Relationship between Excitatory Amino Acid Release and Outcome after Severe Human Head Injury

S. S. Koura, E. M.R. Doppenberg, Anthony Marmarou, S. Choi, H. F. Young, R. Bullock

Research output: Contribution to journalArticlepeer-review

116 Scopus citations


In previous studies, Katayama and our group have documented a massive increase in excitatory amino acid release following traumatic brain injury, in both rat fluid percussion, and humans [2,5]. To test the hypothesis that the magnitude of this "Excitotoxic Surge" plays a significant role in determining 6-month patient outcome. We have studied 83 consecutive severely head injured patients at the Medical College of Virginia for inclusion into this study. A microdialysis probe was placed within the cortex to continuously measure dialysate excitatory amino acids (Glutamate and Aspartate), along with several other analytes for approximately 5 days after injury. ICP, CPP, and MABP measurements were also time linked with each analyte measurement to create a neurochemical, clinical, and physiological "prolile" for each patient. Outcome was determined by follow up using the Glasgow 6-Month outcome scale. A very strong correlation existed between the release of the EAA's glutamate and aspartate after TBI (p < 0.0001). Patients with significantly elevated mean glutamate values for the entire monitoring period were most likely to exhibit elevated levels of ICP. The magnitude of glutamate released significantly correlates with 6-month patient outcome (p = 0.0234). When patients were subdivided by the CT diagnosis of lesion type, we found that those patients with contusions displayed the highest overall of EAA's.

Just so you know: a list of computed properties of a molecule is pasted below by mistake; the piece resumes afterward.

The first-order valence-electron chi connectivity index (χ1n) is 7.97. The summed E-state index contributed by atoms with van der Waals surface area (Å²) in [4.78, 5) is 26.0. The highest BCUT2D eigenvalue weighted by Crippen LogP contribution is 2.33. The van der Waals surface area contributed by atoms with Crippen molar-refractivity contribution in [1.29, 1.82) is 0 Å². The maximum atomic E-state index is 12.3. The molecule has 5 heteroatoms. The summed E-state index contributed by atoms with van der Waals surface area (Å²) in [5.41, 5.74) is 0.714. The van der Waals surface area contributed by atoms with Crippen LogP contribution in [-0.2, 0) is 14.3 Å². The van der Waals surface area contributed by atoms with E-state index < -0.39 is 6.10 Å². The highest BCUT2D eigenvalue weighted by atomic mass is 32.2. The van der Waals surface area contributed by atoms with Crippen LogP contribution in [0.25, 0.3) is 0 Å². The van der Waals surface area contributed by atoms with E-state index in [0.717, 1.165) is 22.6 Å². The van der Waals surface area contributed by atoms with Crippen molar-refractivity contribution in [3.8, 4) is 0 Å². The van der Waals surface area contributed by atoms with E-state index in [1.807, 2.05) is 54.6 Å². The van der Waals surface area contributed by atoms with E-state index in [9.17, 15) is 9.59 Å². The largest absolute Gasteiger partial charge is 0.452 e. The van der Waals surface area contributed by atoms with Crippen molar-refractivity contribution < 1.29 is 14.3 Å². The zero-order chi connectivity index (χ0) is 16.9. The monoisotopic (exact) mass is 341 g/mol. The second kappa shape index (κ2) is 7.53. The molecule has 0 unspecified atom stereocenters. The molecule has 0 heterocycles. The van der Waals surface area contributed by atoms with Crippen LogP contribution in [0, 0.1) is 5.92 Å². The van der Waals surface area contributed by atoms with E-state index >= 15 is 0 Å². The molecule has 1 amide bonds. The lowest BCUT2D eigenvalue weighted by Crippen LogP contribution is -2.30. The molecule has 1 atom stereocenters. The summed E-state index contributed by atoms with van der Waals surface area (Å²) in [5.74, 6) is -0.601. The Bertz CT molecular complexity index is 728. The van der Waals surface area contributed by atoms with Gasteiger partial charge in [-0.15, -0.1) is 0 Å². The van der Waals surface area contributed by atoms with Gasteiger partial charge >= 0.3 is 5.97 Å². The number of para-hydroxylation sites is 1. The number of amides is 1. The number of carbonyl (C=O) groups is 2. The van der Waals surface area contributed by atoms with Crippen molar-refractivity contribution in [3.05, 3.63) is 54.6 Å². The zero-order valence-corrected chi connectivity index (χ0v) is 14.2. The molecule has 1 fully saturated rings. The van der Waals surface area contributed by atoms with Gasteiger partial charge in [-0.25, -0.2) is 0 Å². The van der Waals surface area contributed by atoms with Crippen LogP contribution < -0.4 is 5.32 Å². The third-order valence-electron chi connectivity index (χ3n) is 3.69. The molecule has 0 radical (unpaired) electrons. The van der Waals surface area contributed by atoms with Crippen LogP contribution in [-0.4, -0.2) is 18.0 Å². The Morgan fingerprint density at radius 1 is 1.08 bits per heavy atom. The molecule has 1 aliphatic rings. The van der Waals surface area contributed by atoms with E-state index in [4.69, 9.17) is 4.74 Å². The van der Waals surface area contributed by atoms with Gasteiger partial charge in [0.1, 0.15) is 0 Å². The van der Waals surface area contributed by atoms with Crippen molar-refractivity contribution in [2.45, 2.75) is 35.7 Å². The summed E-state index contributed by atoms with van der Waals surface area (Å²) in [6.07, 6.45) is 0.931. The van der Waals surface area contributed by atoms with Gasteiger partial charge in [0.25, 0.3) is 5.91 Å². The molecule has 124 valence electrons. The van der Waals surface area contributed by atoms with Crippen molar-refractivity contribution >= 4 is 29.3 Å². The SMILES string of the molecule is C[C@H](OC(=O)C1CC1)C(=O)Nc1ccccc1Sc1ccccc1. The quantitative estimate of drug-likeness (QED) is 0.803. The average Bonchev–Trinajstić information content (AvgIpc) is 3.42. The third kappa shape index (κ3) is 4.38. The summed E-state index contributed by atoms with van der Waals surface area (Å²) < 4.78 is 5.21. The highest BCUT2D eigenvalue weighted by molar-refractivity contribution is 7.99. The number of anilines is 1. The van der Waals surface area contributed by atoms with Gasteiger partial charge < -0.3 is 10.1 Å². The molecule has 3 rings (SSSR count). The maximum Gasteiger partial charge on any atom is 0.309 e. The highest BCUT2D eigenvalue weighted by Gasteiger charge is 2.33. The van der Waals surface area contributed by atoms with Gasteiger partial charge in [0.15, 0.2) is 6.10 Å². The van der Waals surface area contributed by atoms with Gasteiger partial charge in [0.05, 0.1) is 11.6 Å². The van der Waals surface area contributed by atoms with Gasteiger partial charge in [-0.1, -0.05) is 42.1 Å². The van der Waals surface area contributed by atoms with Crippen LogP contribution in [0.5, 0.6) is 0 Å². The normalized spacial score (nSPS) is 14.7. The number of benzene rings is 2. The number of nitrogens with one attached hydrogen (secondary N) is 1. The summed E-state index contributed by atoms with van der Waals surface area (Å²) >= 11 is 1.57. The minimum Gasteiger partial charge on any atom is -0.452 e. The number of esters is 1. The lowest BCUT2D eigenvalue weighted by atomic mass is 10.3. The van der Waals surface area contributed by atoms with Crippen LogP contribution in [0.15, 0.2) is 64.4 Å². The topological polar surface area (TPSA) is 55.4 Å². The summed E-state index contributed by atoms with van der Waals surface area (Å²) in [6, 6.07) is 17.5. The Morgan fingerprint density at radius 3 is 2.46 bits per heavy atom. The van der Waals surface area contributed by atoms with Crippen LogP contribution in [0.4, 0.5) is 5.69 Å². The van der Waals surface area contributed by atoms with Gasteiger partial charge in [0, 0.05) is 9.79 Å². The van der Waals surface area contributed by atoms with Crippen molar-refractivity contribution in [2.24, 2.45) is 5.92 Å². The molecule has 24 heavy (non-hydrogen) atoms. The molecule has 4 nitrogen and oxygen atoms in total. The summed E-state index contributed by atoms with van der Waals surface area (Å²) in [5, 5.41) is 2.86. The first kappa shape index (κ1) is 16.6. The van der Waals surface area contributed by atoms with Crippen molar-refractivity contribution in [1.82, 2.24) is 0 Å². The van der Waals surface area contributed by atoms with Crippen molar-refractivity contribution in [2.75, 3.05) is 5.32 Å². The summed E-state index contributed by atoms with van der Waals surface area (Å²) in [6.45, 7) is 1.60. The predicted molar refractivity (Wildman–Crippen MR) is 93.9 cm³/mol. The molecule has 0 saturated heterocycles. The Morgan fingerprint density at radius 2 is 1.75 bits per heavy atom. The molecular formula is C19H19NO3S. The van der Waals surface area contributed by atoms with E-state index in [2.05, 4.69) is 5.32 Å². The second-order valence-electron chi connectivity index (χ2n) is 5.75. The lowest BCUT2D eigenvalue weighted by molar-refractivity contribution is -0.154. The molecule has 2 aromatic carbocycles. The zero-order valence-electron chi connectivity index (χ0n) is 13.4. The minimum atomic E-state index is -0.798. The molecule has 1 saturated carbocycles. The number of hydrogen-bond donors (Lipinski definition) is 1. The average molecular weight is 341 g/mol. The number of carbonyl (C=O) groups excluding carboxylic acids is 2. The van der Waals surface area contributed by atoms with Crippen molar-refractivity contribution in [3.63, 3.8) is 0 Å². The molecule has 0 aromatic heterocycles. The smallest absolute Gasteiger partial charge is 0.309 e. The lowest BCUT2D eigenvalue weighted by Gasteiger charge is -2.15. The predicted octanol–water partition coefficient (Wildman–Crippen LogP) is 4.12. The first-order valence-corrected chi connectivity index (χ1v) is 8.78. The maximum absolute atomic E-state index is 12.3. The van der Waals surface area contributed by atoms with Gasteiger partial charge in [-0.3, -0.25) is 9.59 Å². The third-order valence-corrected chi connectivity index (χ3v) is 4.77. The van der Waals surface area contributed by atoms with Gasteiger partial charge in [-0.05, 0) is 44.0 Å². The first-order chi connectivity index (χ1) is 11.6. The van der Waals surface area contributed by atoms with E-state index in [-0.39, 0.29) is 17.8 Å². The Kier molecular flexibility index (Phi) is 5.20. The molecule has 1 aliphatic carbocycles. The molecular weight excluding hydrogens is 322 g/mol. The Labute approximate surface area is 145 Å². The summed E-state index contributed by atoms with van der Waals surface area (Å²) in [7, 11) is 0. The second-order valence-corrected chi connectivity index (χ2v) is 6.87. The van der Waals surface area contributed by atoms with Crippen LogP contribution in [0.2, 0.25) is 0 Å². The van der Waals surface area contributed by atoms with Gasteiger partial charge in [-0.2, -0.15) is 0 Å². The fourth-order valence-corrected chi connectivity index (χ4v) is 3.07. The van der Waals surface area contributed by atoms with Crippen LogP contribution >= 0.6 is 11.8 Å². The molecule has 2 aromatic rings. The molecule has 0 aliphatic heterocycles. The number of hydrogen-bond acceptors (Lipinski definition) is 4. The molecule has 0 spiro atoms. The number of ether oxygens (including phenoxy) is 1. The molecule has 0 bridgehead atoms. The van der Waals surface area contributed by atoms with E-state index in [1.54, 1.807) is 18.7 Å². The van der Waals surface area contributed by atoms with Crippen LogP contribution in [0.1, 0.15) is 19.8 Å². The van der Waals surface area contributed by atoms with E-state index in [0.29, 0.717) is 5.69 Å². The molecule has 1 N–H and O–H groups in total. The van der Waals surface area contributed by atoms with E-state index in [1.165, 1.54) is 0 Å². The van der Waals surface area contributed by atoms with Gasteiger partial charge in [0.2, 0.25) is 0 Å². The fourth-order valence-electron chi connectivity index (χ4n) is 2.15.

Original languageEnglish (US)
Pages (from-to)244-246
Number of pages3
JournalActa Neurochirurgica, Supplement
Issue numberSUPPL. 71
StatePublished - 1998


  • Excitatory amino acid
  • Head injury
  • Outcome

ASJC Scopus subject areas

  • Medicine(all)
  • Clinical Neurology


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